Forgiveness will come hard, but forgiveness and reconciliation are not the same thing. Forgiveness implies reconciliation, reconciliation does not imply forgiveness. The question arises: if you vote NO, what are you voting for. Many NO supporters would say that they are voting NO because the punishments that will be meted to FARC cadres who confess to all their crimes are far too lenient – 5 to 8 years for the most part, except for crimes against humanity, of confinement to one of a number facilities established as holding centers for this purpose. There, comprehensive programs for the demobilized FARC cadres will start, designed to reintegrate FARC members into mainstream society. During their confinement, the FARC will be free to leave the facilities under certain conditions. If they do not return, once caught, they will be tried under the criminal justice laws and if found guilty will serve time in prison. The goal of the reintegration program is to ensure that they will become productive members of society, assimilated into the mainstream when they are released. On paper, the steps in the reintegration process are very impressive, but how they play out in practice remains to be seen.
The NO side led by Santos’s charismatic predecessor, Alvaro Uribe, as president, believes these measures are far too lenient and that FARC members should be tried as criminals and serve time in prison. However, the FARC was not about to negotiate itself into prison and when right wing militias sought amnesty in 2006 there was no talk of them have to serve prison sentences or even confinement to a period of time. Harsher sentences may whet the appetites for revenge; revenge comes at a steep price: a leap into the dark unknown, uncertainty at every level. Santos has said that he will not reopen the negotiation talks if the No vote prevails. There are no Plan B’s.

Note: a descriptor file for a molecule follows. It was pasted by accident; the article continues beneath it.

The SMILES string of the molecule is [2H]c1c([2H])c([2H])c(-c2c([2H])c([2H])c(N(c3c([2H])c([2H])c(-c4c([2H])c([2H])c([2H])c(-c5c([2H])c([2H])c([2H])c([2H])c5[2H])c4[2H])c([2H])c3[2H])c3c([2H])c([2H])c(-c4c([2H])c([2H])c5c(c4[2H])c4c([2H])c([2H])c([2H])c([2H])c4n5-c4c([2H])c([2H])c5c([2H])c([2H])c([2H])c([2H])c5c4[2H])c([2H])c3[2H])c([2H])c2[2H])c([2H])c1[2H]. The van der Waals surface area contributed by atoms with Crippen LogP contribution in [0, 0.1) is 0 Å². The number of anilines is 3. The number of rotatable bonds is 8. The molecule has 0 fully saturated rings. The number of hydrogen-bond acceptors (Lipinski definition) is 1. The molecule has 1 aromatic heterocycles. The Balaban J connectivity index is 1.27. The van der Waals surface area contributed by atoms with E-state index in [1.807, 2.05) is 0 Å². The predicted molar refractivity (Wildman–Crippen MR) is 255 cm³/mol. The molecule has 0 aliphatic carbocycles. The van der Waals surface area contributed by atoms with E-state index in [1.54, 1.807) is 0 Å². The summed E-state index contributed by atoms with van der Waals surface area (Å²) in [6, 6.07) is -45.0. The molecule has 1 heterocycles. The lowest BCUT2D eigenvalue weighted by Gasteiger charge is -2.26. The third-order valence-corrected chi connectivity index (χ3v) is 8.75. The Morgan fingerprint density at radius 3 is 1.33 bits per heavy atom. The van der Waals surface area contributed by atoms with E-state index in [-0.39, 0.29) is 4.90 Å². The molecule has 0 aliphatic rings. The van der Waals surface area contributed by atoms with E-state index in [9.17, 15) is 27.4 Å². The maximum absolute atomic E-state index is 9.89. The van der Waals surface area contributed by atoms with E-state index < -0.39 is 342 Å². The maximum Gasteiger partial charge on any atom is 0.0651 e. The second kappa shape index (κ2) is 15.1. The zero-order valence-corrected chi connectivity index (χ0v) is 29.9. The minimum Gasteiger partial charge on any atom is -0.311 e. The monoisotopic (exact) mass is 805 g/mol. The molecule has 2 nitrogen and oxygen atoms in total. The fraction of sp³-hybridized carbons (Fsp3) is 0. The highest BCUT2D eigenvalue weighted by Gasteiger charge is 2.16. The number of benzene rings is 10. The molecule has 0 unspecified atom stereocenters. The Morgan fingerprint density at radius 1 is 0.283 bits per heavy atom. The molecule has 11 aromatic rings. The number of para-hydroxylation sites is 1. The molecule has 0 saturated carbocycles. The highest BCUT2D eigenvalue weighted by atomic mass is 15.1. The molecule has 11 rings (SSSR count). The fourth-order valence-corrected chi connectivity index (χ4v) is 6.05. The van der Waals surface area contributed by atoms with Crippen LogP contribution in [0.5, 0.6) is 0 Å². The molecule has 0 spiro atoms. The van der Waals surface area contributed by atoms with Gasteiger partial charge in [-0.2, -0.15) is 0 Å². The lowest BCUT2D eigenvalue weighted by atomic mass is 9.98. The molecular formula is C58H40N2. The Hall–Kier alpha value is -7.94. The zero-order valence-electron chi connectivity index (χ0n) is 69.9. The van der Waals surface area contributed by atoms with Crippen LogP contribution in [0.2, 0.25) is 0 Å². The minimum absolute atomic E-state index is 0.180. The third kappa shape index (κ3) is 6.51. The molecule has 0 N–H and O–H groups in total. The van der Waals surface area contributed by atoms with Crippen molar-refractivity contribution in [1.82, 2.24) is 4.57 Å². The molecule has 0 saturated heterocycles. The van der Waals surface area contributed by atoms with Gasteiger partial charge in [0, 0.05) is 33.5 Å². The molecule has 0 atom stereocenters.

Henceforth, the focus is on implementation of the agreement’s multifaceted components and what reconciliation involves. (Reconciliation is one of those words much bandied about in post conflict situations that means different things to different people).The Colombian agreement is dense, runs to nearly 300 pages, is written in language that is often deliberately ambiguous — a common practice in peace agreements — to provide space for protagonists to interpret some clauses in different ways in order to keep their respective constituencies on board.
One of the major tasks of the YES campaign will be to delink it from President Santos, a widely unpopular president (13 percent favorable rating). If Santos leads the YES campaign, voters may use the referendum to express their disapproval of him and the policies his government pursues, rather than on the question on the ballot. (Lessons of Brexit).
Colombia’s peace agreement has a special claim to our attention. Ever since its independence in 1830, Colombia has suffered from epidemics of violence. The country’s two main political parties – the Liberals and Conservatives, both overwhelmingly Catholic, fought eight civil wars in the 19th century over the role of the church in state affairs. These culminated in the War of a Thousand Days in 1899 that left 100,000 people dead, destroyed the economy and left a legacy of weak governments. Fifty years later La Violencia unleashed a wave of terror that engulfed the country. Outlaws infested the countryside – robbery, pillaging, rape and killing were commonplace. But because the outlaws were not allied to the major parties, the compenseno who were exploited by landowners and powerful interests regarded the crimes the outlaws committed as a blow against the elite, who controlled all the instruments of governance.